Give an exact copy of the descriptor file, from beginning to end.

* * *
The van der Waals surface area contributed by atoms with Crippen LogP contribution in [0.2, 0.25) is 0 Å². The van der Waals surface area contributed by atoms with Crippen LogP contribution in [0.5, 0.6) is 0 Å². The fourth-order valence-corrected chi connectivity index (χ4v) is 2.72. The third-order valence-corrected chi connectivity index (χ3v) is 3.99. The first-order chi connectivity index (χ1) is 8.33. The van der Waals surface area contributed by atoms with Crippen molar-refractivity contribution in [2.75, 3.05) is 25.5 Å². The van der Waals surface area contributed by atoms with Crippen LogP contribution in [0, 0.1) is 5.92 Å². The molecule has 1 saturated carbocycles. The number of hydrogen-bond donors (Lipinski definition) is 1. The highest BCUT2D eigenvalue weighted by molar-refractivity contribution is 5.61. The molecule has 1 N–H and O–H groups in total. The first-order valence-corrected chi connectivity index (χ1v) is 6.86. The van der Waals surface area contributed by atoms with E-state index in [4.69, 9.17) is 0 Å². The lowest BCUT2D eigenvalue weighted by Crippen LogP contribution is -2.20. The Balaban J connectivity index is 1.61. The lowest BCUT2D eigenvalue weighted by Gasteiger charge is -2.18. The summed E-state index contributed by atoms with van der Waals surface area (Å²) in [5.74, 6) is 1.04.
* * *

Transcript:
The van der Waals surface area contributed by atoms with Crippen LogP contribution in [0.2, 0.25) is 0 Å². The van der Waals surface area contributed by atoms with Crippen LogP contribution in [0.5, 0.6) is 0 Å². The fourth-order valence-corrected chi connectivity index (χ4v) is 2.72. The third-order valence-corrected chi connectivity index (χ3v) is 3.99. The first-order chi connectivity index (χ1) is 8.33. The van der Waals surface area contributed by atoms with Crippen molar-refractivity contribution in [2.75, 3.05) is 25.5 Å². The van der Waals surface area contributed by atoms with Crippen LogP contribution in [0, 0.1) is 5.92 Å². The molecule has 1 saturated carbocycles. The number of hydrogen-bond donors (Lipinski definition) is 1. The highest BCUT2D eigenvalue weighted by molar-refractivity contribution is 5.61. The molecule has 1 N–H and O–H groups in total. The first-order valence-corrected chi connectivity index (χ1v) is 6.86. The van der Waals surface area contributed by atoms with E-state index in [4.69, 9.17) is 0 Å². The lowest BCUT2D eigenvalue weighted by Crippen LogP contribution is -2.20. The Balaban J connectivity index is 1.61. The lowest BCUT2D eigenvalue weighted by Gasteiger charge is -2.18. The summed E-state index contributed by atoms with van der Waals surface area (Å²) in [5.74, 6) is 1.04.